Gov. Jerry Brown asked lawmakers Friday to spend $20 million in newfound parks money on repairs and a matching fund to solicit future donations rather than return money to donors who gave when they believed the system was broke.
The governor's announcement came as his Department of Finance determined that none of California's other 560-plus special funds contain hidden assets akin to what the state parks department tucked away, based on an audit compiled in the past two weeks.
The department, however, found multiple cases totaling $268.5 million in which departments made accounting errors showing either more or less money than the Finance Department knew about in 2011. The biggest error a $113.3 million mistake in the state Beverage Container Recycling Fund was corrected before lawmakers and Brown crafted the budget they enacted in June.
Department of Finance Director Ana Matosantos said those gaps were honest mistakes, in contrast to state Department of Parks and Recreation officials "deliberately" hiding assets for years.
"There are accounting differences ," Matosantos said, "but there are not other hidden asset-type circumstances in other departments."
Brown's administration revealed last month that the state Department of Parks and Recreation had cloaked nearly $54 million in two special fund accounts for more than a decade, following a Bee inquiry into accounting discrepancies. The discovery has threatened to undermine the governor's months-long narrative that parks are so desperate for cash that donations and additional taxes are needed to keep facilities open.
The governor previously threatened to close 70 of California's 278 state parks to save $22 million, but his administration relented in June following an outpouring of private support. In Sacramento, for instance, the Governor's Mansion remains open after Raley's donated 5 cents every time shoppers brought reusable bags and the Church of Scientology of Sacramento County kicked in $25,000.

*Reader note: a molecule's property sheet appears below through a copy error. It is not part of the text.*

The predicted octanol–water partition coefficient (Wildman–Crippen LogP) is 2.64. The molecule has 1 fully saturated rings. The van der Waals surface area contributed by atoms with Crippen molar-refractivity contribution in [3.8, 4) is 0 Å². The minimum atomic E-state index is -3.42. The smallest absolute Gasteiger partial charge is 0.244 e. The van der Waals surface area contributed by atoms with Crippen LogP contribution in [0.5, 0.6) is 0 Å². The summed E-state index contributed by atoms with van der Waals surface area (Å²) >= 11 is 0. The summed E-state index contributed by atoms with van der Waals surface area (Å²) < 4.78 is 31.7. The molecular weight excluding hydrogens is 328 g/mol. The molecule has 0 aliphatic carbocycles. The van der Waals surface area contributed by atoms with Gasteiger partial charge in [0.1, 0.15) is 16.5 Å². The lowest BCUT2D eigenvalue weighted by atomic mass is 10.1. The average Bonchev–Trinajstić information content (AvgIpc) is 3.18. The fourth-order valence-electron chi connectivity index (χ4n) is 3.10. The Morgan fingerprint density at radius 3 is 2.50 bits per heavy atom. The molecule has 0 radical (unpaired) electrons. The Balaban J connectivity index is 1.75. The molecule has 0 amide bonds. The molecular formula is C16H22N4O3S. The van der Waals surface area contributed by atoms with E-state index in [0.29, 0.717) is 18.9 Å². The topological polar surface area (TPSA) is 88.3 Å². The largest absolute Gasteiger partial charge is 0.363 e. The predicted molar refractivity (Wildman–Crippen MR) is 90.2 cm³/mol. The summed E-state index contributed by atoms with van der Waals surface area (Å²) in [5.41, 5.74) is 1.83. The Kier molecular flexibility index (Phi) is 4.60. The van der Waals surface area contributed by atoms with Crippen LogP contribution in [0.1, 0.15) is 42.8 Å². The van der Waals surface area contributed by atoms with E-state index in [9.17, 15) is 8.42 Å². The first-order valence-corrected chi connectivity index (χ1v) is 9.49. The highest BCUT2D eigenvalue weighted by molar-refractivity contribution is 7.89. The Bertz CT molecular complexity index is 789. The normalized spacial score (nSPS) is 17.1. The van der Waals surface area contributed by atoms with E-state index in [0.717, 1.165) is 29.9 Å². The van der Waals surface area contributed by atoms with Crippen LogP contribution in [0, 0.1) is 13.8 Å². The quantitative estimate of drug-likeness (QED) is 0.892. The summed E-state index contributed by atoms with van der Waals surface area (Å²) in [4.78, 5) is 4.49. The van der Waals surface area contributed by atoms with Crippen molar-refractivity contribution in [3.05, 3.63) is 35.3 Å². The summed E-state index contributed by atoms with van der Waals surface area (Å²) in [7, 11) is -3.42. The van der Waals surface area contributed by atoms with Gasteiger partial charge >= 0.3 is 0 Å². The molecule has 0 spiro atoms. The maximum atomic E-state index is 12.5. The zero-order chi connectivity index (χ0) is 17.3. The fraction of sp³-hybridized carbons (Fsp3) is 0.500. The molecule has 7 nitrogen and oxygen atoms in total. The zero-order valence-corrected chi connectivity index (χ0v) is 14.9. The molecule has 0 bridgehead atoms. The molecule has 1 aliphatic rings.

In a statement Friday, Brown thanked donors and asked for their patience but said, "Much remains to be done to keep our parks open."
"It's better to have more money than less, but it's totally unacceptable for Parks personnel to squirrel away public funds," he added. "I extend my deepest appreciation for the donors who have come to the aid of our parks in this time of need. I ask for their patience as we take all necessary steps to make sure this never happens again."
Top parks officials, including longtime director Ruth Coleman, resigned after the hidden funds were discovered. The nearly $54 million was divided between two special funds: $20.4 million in the State Parks and Recreation Fund and $33.5 million in the Off-Highway Vehicle Fund. It remains unclear why parks officials hid the funds and exactly who knew about it, and Matosantos offered no further details Friday. The state attorney general's office is investigating and had no comment.
Pending legislative approval, Brown said he wants to use the $20.4 million in the State Parks and Recreation Fund for two purposes: maintenance that can keep parks in business, such as repairing water and waste treatment fixtures; and to create a fund that will match future contributions to parks.
Matosantos said Brown has no plans for the Off-Highway Vehicle Fund money, which will remain in its account. Off-highway users have long complained that California officials have violated state restrictions by tapping their funds for other purposes.